Apparently Congress is not starstruck by Meryl Streep. Earlier this summer, the actress wrote a letter calling for support of the Equal Rights Amendment and mailed a copy—along with a book on the subject by the president of the ERA Coalition—to every member of Congress, Vanity Fair reports. But on Saturday, speaking at the Telluride Film Festival, Streep revealed she didn’t get such a great reception. “I sent them each a book called Equal Means Equal by Jessica Neuwirth,“ Streep said, according to the Hollywood Reporter. “It’s about the revival of the attempt to get an ERA that would codify in law that you can’t discriminate against women. I got five answers.“

The letter asked lawmakers to “stand up for equality—for your mother, your daughter, your sister, your wife or yourself—by actively supporting the Equal Rights Amendment.“ Streep discussed it while on a panel after a screening of her new movie, Suffragette, in which she stars as activist Emmeline Pankhurst, who founded the Women’s Social and Political Union and helped women earn the right to vote in England at the turn of the 20th century. Asked why she thinks an Equal Rights Amendment is necessary today, Streep noted, “It needs to be set down in law. … For the rest of the world, it’s important that this is set down in law.“ She added that she hopes Pope Francis will take up the cause: “He must address issues of inequality. The conversation changes when women are at the table.“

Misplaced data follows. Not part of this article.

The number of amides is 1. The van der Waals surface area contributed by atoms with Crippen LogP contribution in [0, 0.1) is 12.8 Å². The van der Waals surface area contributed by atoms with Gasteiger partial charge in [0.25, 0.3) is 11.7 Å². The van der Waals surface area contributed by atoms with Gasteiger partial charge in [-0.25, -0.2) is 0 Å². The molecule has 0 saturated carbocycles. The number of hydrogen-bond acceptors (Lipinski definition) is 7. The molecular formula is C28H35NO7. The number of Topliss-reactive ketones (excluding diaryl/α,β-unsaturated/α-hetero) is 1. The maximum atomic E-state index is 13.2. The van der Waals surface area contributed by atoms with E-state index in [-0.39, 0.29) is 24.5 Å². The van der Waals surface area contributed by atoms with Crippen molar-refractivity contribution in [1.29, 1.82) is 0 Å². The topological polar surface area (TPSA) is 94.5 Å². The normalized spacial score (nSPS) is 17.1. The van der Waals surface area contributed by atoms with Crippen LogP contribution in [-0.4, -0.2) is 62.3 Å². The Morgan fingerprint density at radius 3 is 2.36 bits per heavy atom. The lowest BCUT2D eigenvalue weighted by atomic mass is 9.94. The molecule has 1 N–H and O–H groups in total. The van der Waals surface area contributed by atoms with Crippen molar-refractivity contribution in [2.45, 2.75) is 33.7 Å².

Movie Review: ‘The Visit’

A family get-together starts out strange and quickly enters nightmare territory in “The Visit,” a horror-thriller that turns soiled adult diapers into a motif.

Told from a camera-equipped kids’-eye-view, M. Night Shyamalan’s latest is well cast and strong on setting. But the dull thudding that resounds isn’t part of its effective aural design; it’s the ungainly landing of nearly every shock and joke.

Notwithstanding the evidence of Shyamalan’s features since the pitch-perfect “Sixth Sense,” hope endures among fans that lightning will strike twice. In the wake of bloated recent outings “After Earth” and “The Last Airbender,” that hope takes on a particular fervency with this modestly scaled return to straight-up genre fare. That anticipation will drive theatrical business for the feature, as will the lure of sheer horror fun, at least until word-of-mouth stems the box-office tide.

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Early in the film, there’s a wonderful moment when a mom’s exuberant clowning shifts to tears. Played by the terrific Kathryn Hahn, she’s a divorced woman seeing her kids off at the train station. From that point on, the energy, warmth and nuance of her performance is reduced to intermittent Skype sessions – a crucial element to the story, but nonetheless a letdown for the viewer.